1953 Porsche 550 Spyder

1953 Porsche 550 Spyder

The first Porsche designed specifically for motorsport, the 550 Spyder is considered one of the most important race cars ever manufactured...


World-changing air-cooled classics.

Just three years after 356 No.1 debuted, Porsche made its first showing at Le Mans and won the 1.1-litre class with the aluminium-bodied 356 SL Gmünd Coupe. By mid-1952, however, Porsche motorsport director, Fritz Huschke von Hanstein, could see the writing was on the wall for the 356’s budding reputation in the racing world. In the 1.1-litre class, Italy’s OSCA presented a formidable new threat with its purebred racing engine. OSCA was also beginning to invade the 1.5-litre class, which was won at Sarthe that year by a British Jowett Jupiter. In Germany, meanwhile, Borgward and the East Zone’s EMW were also strong opposition in the bigger-displacement class. Against this improving competition, Porsche could no longer rely on modified and lightened versions of its production cars. If it were to defend its position as ‘the one to watch out for’, it needed something better suited to racing than the 356.

Following the 1952 24 Hours of Le Mans, two new design studies were initiated. One of these projects, designated Type 547, was a new engine designed to offer vastly more development potential within the same general size and structure as the old power unit. This new engine was viewed by Ferry Porsche as a research tool with which Porsche’s engineers could extend their knowledge of high-performance air-cooled powerplants. The other project, Type 550, was to have more immediate consequences — it was a new car to be used by the factory for racing.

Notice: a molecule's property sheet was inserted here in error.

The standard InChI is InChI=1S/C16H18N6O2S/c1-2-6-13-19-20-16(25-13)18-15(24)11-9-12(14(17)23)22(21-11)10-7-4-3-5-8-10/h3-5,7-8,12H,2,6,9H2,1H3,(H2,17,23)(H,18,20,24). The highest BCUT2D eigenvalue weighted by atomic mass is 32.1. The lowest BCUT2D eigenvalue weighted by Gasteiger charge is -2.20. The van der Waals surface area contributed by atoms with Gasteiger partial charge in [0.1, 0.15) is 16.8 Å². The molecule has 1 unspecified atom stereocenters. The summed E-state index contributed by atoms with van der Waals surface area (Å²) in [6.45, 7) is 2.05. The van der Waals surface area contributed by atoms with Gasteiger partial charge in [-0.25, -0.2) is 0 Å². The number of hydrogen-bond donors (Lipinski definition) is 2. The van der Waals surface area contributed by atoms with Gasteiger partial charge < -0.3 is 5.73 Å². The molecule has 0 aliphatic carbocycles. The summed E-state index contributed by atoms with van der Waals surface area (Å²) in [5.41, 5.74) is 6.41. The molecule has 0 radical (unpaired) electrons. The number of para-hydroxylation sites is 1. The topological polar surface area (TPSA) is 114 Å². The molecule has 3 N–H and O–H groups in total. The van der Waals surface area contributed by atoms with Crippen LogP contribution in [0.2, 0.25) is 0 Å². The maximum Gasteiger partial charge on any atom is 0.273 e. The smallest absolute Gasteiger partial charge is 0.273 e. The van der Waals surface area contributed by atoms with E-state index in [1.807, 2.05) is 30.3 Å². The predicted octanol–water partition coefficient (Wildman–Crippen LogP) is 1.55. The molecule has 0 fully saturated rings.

Powered by the ‘Fuhrmann’ 1.5-litre air-cooled flat-four (featuring double overhead camshafts, Solex carburettors and a twin ignition system), the 108bhp 550 Spyder was unveiled at the Paris Auto Show in 1953. Designed first and foremost as a race car, the sleek sports machine’s mid-engined layout allowed for optimised weight distribution, a low ride height and nimble handling, as demonstrated by immediate success at the 1953 Nürburgring Eifel Race and class wins at the same year’s 24 Hours of Le Mans and Carrera Panamericana. The 550 is also notable for Porsche’s pioneering adoption of race car body sponsor graphics.

The 550 A of 1956 (the model’s last year of assembly) featured a lighter chassis, encouraging further success, including an important win at the year’s Targa Florio open road race. Only ninety 550s were manufactured, making the model one of the rarest and most valuable air-cooled Porsches today.

Above The 1955 550 RS 1500 Spyder was a major leap forward from 356 race cars Below (L-R) Herbert Linge, Hans Herrmann, Huschke von Hanstein and Jaroslav Juhan at the 1954 Carrera Panamericana

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